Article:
It’s true that the cash is set to provide 2,000 accommodation places for rough sleepers who are ready to move on from crisis hostels, with just £10 million to be spent on homelessness prevention projects. As Shelter points out, to many it seems clear that more homes need to be built, and, with the details of a housing bill soon be hashed out in the House of Lords, you might be forgiven for thinking the government was making strides in the right direction.
However, the housing bill, which passed through the House of Commons earlier this year, has been widely criticised. Rather than helping to increase housing stock and preventing homelessness, almost 90 per cent of local authorities who responded to a Local Government Association survey in January said that authority housing in their area would be oversubscribed, ultimately leading to more people facing homelessness.
The report reads: “We are concerned that elements of the Bill will not help the Government to achieve its ambitions. It will have the unintended consequence of reducing the availability of much-needed council housing, and could hamper the ability of local authorities to invest in new affordable council housing and to create the right mix of housing that local residents can afford.
“This could lead to an increase in the housing benefit bill as more people are forced to move into the more expensive private-rented sector, and would do little to help councils reduce homelessness and reduce spending on temporary accommodation.”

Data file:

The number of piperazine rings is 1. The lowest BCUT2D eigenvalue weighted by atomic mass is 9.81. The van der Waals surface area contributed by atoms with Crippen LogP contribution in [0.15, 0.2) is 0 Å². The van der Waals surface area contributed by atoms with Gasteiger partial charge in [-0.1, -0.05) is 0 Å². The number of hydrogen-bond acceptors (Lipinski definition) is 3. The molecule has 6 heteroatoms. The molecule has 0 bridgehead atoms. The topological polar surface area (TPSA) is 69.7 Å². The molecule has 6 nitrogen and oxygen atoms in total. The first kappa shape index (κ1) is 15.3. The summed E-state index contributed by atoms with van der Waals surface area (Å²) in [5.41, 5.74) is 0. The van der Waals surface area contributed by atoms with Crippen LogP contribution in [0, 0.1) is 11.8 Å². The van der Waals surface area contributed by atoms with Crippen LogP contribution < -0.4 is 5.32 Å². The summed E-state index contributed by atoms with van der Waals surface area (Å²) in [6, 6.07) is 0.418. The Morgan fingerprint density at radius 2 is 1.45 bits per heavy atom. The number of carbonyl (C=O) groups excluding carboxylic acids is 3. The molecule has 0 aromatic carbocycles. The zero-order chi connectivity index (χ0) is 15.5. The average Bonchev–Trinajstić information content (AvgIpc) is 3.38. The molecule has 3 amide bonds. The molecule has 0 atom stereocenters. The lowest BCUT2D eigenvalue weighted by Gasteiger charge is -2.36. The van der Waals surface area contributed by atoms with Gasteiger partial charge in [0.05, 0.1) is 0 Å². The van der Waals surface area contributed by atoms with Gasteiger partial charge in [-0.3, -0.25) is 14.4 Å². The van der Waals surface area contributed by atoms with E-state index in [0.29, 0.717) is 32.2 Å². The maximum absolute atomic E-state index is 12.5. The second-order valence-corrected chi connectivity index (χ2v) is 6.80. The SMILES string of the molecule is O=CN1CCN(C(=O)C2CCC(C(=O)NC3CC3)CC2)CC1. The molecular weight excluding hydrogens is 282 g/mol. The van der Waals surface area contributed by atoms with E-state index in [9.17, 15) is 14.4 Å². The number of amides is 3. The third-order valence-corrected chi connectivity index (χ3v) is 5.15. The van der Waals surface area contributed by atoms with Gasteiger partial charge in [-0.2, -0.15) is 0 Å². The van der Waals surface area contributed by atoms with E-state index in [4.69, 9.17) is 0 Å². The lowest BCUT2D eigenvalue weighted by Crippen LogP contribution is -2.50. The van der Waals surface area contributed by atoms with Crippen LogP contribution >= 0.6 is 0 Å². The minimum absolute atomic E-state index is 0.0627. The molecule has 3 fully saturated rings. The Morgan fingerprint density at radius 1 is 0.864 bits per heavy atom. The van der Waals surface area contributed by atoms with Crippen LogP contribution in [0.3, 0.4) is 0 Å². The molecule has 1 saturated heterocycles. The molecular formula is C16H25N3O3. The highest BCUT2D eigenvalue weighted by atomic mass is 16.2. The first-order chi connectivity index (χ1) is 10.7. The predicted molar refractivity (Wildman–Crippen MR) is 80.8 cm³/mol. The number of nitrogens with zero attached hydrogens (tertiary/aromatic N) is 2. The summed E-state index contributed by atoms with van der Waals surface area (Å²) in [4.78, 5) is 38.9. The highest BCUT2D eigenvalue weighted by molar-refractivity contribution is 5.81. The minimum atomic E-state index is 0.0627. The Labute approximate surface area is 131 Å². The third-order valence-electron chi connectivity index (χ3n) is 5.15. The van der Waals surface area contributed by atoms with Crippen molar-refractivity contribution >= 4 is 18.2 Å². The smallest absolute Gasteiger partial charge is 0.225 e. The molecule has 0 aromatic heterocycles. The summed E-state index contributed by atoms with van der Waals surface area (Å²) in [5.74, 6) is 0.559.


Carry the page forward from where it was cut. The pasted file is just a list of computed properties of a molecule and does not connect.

However, James Cartlidge MP, chair of a new All-Party Parliamentary Group (APPG) for Housing and Planning, seems quite unaware of this criticism when I speak to him on the phone the day following the group’s launch. He responds quizzically when I tell him about the potential impact on homelessness the bill may have.
“I think it’s quite a big leap to make. What specific provisions would lead to homelessness? Is anyone actually saying that? I’m not aware,” he says, “I don’t agree with that. I can’t see any particular reason why that would happen. If someone has a comprehensive explanation for that I’d be happy to listen and look at it, but the biggest measures in the bill are in relation to starter homes, along with lots of technical changes. It would be very hard to see how it would impact on homelessness.”
Cartlidge’s new group has been established in part to tackle the ongoing housing crisis that some parts of the country are seeing. He says housing is “becoming almost the biggest issue in politics”, adding that we are seeing “the first generation for decades for whom home ownership really is not something they would expect to enjoy”.
“That’s a major, major issue for the whole of the country to confront. In terms of homelessness, I was really pleased that the government announced the measures in the budget. I don’t think there will ever be a situation where there will never been any homeless people. It will always be there. You just have to work with people in the sector and come up with practical, viable solutions, which is what we aim to do as part of this APPG.”
Nevertheless, despite Cartlidge’s apparent ignorance of some of the criticisms that the housing bill is facing, as the thousands of people who marched toward parliament, protesting against the housing bill made clear two weeks ago, this fight will go on.